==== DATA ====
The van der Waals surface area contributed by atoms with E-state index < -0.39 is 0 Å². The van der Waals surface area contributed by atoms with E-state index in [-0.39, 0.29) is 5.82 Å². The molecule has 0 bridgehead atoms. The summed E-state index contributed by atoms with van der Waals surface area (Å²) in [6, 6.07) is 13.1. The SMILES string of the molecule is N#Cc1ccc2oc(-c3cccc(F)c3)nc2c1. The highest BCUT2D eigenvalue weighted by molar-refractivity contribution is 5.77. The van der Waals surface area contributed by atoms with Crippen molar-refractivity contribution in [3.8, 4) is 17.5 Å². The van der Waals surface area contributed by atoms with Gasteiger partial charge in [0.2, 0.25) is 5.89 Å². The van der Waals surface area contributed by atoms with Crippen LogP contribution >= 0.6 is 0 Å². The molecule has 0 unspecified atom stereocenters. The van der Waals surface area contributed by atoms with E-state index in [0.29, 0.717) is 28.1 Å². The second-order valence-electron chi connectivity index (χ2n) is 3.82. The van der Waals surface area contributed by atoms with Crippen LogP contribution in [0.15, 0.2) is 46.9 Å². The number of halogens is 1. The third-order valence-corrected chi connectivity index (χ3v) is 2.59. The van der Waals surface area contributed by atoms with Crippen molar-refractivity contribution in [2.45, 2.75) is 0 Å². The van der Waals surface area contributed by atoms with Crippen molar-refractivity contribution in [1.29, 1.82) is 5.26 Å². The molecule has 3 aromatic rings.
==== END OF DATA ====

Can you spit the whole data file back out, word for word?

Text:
The van der Waals surface area contributed by atoms with E-state index < -0.39 is 0 Å². The van der Waals surface area contributed by atoms with E-state index in [-0.39, 0.29) is 5.82 Å². The molecule has 0 bridgehead atoms. The summed E-state index contributed by atoms with van der Waals surface area (Å²) in [6, 6.07) is 13.1. The SMILES string of the molecule is N#Cc1ccc2oc(-c3cccc(F)c3)nc2c1. The highest BCUT2D eigenvalue weighted by molar-refractivity contribution is 5.77. The van der Waals surface area contributed by atoms with Crippen molar-refractivity contribution in [3.8, 4) is 17.5 Å². The van der Waals surface area contributed by atoms with Gasteiger partial charge in [0.2, 0.25) is 5.89 Å². The van der Waals surface area contributed by atoms with Crippen LogP contribution >= 0.6 is 0 Å². The molecule has 0 unspecified atom stereocenters. The van der Waals surface area contributed by atoms with E-state index in [0.29, 0.717) is 28.1 Å². The second-order valence-electron chi connectivity index (χ2n) is 3.82. The van der Waals surface area contributed by atoms with Crippen LogP contribution in [0.15, 0.2) is 46.9 Å². The number of halogens is 1. The third-order valence-corrected chi connectivity index (χ3v) is 2.59. The van der Waals surface area contributed by atoms with Crippen molar-refractivity contribution in [2.45, 2.75) is 0 Å². The van der Waals surface area contributed by atoms with Crippen molar-refractivity contribution in [1.29, 1.82) is 5.26 Å². The molecule has 3 aromatic rings.